Publication Type:Journal Article
Source:Lab Invest, Volume 92, Issue 5, p.662-75 (2012)
Keywords:Acute-Phase Proteins, Age Factors, Animals, asb, Cells, Cultured, Collagen Type IV, Female, Genes, src, Glomerulosclerosis, Focal Segmental, GTP-Binding Protein alpha Subunits, G12-G13, Humans, Kidney Glomerulus, Male, Mice, Mice, Inbred C57BL, Mice, Transgenic, Microscopy, Confocal, Microscopy, Electron, Podocytes, Proteinuria, Receptors, G-Protein-Coupled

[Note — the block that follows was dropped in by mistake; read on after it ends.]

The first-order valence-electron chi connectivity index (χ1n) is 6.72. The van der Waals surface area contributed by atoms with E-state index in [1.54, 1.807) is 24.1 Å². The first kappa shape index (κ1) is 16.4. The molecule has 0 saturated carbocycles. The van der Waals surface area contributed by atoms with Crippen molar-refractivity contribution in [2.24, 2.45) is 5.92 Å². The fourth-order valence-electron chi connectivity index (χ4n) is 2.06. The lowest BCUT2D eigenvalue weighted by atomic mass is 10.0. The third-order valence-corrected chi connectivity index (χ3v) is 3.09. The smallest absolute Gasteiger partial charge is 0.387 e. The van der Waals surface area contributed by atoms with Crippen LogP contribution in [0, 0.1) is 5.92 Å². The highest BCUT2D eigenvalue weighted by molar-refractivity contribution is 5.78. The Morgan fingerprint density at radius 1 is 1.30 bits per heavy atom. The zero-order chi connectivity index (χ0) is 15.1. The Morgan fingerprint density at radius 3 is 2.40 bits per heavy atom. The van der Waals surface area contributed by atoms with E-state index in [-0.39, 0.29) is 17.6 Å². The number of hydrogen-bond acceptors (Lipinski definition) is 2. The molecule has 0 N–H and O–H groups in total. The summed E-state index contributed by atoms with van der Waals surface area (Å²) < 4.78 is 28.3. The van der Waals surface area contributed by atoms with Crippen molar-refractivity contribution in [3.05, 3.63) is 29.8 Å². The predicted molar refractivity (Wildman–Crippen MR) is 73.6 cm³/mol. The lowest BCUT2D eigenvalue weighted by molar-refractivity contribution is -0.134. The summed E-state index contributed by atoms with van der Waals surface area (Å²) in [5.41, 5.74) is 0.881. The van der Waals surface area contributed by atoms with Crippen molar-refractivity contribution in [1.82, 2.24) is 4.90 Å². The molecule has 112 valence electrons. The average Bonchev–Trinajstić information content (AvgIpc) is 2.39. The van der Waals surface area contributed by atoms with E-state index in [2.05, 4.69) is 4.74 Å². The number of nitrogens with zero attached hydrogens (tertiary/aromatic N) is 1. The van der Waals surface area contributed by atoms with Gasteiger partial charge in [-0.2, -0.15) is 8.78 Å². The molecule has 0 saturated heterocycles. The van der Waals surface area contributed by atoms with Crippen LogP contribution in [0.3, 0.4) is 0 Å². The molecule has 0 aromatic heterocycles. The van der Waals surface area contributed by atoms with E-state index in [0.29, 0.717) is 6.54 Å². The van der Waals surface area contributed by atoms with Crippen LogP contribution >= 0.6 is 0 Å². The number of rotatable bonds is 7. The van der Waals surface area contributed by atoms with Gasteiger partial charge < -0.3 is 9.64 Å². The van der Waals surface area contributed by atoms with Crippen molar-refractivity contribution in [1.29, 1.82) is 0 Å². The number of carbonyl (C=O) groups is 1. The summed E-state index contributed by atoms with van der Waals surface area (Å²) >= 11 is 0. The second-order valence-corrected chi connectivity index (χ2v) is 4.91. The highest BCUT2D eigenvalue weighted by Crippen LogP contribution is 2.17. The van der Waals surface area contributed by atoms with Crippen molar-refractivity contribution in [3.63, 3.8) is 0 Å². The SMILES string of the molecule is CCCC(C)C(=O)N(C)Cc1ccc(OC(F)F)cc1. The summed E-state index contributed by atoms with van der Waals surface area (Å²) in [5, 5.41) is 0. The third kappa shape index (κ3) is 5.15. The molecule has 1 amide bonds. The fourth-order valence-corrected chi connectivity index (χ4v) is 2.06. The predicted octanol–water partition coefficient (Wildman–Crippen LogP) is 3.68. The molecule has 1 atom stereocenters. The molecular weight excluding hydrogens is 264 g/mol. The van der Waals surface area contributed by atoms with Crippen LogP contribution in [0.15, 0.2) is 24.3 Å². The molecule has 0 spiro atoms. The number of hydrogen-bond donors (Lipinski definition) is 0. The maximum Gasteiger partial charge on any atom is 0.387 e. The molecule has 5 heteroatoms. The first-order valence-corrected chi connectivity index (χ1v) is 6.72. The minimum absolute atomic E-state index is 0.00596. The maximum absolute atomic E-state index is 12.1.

Glomerulosclerosis is a common pathological finding that often progresses to renal failure. The mechanisms of chronic kidney disease progression are not well defined, but may include activation of numerous vasoactive and inflammatory pathways. We hypothesized that podocytes are susceptible to filtered plasma components, including hormones and growth factors that stimulate signaling pathways leading to glomerulosclerosis. Gα12 couples to numerous G-protein-coupled receptors (GPCRs) and regulates multiple epithelial responses, including proliferation, apoptosis, permeability and the actin cytoskeleton. Herein, we report that genetic activation of Gα12 in podocytes leads to time-dependent increases in proteinuria and glomerulosclerosis. To mimic activation of Gα12 pathways, constitutively active Gα12 (QL) was conditionally expressed in podocytes using Nphs2-Cre and LacZ/floxed QLα12 transgenic mice. Some QLα12(LacZ+/Cre+) mice developed proteinuria at 4-6 months, and most were proteinuric by 12 months. Proteinuria increased with age, and by 12-14 months, many demonstrated glomerulosclerosis with ultrastructural changes, including foot process fusion and both mesangial and subendothelial deposits. QLα12(LacZ+/Cre+) mice showed no changes in podocyte number, apoptosis, proliferation or Rho/Src activation. Real-time PCR revealed no significant changes in Nphs1, Nphs2, Cd2ap or Trpc6 expression, but Col4a2 message was increased in younger and older mice, while Col4a5 was decreased in older mice. Confocal microscopy revealed disordered collagen IVα1/2 staining in older mice and loss of α5 without changes in other collagen IV subunits. Taken together, these studies suggest that Gα12 activation promotes glomerular injury without podocyte depletion through a novel mechanism regulating collagen (α)IV expression, and supports the notion that glomerular damage may accrue through persistent GPCR activation in podocytes.